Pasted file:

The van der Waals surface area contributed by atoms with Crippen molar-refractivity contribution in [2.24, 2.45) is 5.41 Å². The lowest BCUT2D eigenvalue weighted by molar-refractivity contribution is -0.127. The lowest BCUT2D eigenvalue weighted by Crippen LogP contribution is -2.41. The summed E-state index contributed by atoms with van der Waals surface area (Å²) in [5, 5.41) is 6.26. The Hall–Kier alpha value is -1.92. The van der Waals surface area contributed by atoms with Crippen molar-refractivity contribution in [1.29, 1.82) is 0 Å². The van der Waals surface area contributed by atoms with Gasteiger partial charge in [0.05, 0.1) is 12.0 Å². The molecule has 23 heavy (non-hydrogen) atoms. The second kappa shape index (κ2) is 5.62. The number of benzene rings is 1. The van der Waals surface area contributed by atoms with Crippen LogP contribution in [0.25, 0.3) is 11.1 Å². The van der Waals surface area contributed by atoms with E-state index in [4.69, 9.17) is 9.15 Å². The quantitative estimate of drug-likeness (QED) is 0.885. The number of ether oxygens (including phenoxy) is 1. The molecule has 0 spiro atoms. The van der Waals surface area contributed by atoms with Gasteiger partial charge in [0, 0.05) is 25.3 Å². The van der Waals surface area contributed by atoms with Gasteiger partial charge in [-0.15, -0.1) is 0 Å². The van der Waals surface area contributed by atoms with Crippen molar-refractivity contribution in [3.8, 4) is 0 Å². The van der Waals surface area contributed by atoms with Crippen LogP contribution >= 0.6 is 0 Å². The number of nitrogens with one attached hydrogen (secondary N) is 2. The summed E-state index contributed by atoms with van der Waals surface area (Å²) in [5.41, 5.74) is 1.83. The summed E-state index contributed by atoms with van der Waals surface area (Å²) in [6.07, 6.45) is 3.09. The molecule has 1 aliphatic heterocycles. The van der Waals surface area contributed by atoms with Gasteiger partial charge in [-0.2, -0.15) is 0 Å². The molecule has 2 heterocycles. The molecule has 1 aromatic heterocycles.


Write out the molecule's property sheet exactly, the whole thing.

The van der Waals surface area contributed by atoms with Crippen molar-refractivity contribution in [2.24, 2.45) is 5.41 Å². The lowest BCUT2D eigenvalue weighted by molar-refractivity contribution is -0.127. The lowest BCUT2D eigenvalue weighted by Crippen LogP contribution is -2.41. The summed E-state index contributed by atoms with van der Waals surface area (Å²) in [5, 5.41) is 6.26. The Hall–Kier alpha value is -1.92. The van der Waals surface area contributed by atoms with Crippen molar-refractivity contribution in [1.29, 1.82) is 0 Å². The van der Waals surface area contributed by atoms with Gasteiger partial charge in [0.05, 0.1) is 12.0 Å². The molecule has 23 heavy (non-hydrogen) atoms. The second kappa shape index (κ2) is 5.62. The number of benzene rings is 1. The van der Waals surface area contributed by atoms with Crippen LogP contribution in [0.25, 0.3) is 11.1 Å². The van der Waals surface area contributed by atoms with E-state index in [4.69, 9.17) is 9.15 Å². The quantitative estimate of drug-likeness (QED) is 0.885. The number of ether oxygens (including phenoxy) is 1. The molecule has 0 spiro atoms. The van der Waals surface area contributed by atoms with Gasteiger partial charge in [0, 0.05) is 25.3 Å². The van der Waals surface area contributed by atoms with Gasteiger partial charge in [-0.15, -0.1) is 0 Å². The van der Waals surface area contributed by atoms with Crippen molar-refractivity contribution in [3.8, 4) is 0 Å². The van der Waals surface area contributed by atoms with Crippen LogP contribution >= 0.6 is 0 Å². The number of nitrogens with one attached hydrogen (secondary N) is 2. The summed E-state index contributed by atoms with van der Waals surface area (Å²) in [5.41, 5.74) is 1.83. The summed E-state index contributed by atoms with van der Waals surface area (Å²) in [6.07, 6.45) is 3.09. The molecule has 1 aliphatic heterocycles. The van der Waals surface area contributed by atoms with Gasteiger partial charge in [-0.2, -0.15) is 0 Å². The molecule has 2 heterocycles. The molecule has 1 aromatic heterocycles.